Metabolic Syndrome Strongly Linked to MI and Stroke

April 01, 2003

Martha Kerr

April 1, 2003 (Chicago) -- Patients with the constellation of five factors that constitute the metabolic syndrome -- insulin resistance, hypertension, hypertriglyceridemia, abdominal obesity, and low high-density lipoprotein cholesterol levels -- have more than double the risk of myocardial infarction (MI) and stroke compared with those without metabolic syndrome, according to new research presented here.

At the 52nd annual scientific session of the American College of Cardiology, John K. Ninomiya, MSc, of the Department of Family and Preventive Medicine at the University of California, San Diego, presented data from the National Health And Nutrition Examination Survey III (NHANES III) that showed the link between metabolic syndrome and stroke and MI risk.

Mr. Ninomiya and colleagues analyzed data on 10,357 individuals collected between 1988 and 1994 in NHANES III according to NCEP Adult Treatment Panel III criteria. Participants were defined as having metabolic syndrome if they had at least three of the five conditions.

The prevalence of MI in the study group was 3.7% and stroke prevalence was 2%. Metabolic syndrome was associated with an odds ratio of 2.01 for MI, 2.16 for stroke, and 2.05 for the combined outcome. The risk of stroke and MI was the same in both men and women.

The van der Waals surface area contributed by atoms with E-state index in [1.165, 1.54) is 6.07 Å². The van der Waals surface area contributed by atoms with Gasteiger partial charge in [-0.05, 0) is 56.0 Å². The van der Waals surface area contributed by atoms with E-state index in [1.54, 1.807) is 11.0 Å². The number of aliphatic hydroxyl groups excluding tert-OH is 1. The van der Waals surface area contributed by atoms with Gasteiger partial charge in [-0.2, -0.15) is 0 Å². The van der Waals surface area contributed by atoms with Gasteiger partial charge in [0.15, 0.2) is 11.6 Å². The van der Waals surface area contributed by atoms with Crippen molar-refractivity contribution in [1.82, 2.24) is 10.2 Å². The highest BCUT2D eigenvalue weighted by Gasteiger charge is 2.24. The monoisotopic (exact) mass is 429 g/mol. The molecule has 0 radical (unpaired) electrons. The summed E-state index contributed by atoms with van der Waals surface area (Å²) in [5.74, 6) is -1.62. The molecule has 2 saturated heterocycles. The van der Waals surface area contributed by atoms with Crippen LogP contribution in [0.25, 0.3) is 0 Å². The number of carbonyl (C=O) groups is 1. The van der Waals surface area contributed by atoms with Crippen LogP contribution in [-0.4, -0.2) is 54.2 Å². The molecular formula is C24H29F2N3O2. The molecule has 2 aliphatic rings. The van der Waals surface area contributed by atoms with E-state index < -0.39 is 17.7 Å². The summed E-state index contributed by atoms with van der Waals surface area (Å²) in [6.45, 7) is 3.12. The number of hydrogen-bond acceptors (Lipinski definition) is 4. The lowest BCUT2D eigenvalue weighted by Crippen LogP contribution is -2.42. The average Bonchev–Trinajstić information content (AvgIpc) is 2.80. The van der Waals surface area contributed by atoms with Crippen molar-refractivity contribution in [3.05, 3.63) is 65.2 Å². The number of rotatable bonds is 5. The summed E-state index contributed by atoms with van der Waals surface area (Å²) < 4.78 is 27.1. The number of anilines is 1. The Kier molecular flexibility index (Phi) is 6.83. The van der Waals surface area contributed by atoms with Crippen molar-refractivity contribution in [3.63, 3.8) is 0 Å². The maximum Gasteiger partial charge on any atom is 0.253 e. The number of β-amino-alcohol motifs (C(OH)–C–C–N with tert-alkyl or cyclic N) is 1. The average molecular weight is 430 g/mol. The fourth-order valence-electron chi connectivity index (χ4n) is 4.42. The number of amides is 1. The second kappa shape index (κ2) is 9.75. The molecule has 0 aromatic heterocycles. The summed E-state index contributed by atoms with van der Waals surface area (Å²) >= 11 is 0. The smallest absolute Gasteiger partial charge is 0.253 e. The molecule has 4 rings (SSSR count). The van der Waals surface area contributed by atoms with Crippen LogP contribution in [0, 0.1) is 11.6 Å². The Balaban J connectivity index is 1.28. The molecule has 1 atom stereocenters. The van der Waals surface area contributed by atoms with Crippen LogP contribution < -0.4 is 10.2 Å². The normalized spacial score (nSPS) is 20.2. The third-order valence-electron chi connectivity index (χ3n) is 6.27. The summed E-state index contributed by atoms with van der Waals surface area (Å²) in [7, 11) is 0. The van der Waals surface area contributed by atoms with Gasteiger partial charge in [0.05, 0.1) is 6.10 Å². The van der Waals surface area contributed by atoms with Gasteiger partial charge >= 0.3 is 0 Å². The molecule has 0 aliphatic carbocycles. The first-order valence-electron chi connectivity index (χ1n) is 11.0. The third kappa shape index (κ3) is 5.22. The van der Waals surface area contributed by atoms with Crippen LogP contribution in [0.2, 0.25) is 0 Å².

Mr. Ninomiya said that all of the individual components of metabolic syndrome were "independently and significantly" related to stroke and MI risk except for obesity. "Obesity is related to all the other factors so it washes out" on adjustment of risk, he told meeting attendees.

"These findings reaffirm the importance of the traditional cardiovascular risk factors for MI and stroke," Mr. Ninomiya said.

In an interview with Medscape, Gerald Fletcher, MD, professor of medicine at the Mayo Clinic in Jacksonville, Florida, and an American Heart Association spokesperson, pointed out that "Metabolic syndrome entails all the risk factors for MI and stroke."

"The treatment is very simple -- exercise and diet. But people won't do it," Dr. Fletcher said. I don't want to say frighten people, but they need to watch their risk factors. It's a terrible problem.

"We need to address the issue of MI and stroke conjointly," Dr. Fletcher added. He emphasized that lipid levels need to be controlled with niacin or lipid-lowering agents, and low-density lipoprotein cholesterol levels need to be kept below 100 mg/dL. He advised stringent use of aspirin therapy and diet and exercise. "There is no magic here," he said.

ACC 52nd Annual Scientific Session: Abstract 845-6. Presented March 31, 2003.

Reviewed by Gary D. Vogin, MD

Martha Kerr is a freelance writer for Medscape.


Comments on Medscape are moderated and should be professional in tone and on topic. You must declare any conflicts of interest related to your comments and responses. Please see our Commenting Guide for further information. We reserve the right to remove posts at our sole discretion.
Post as: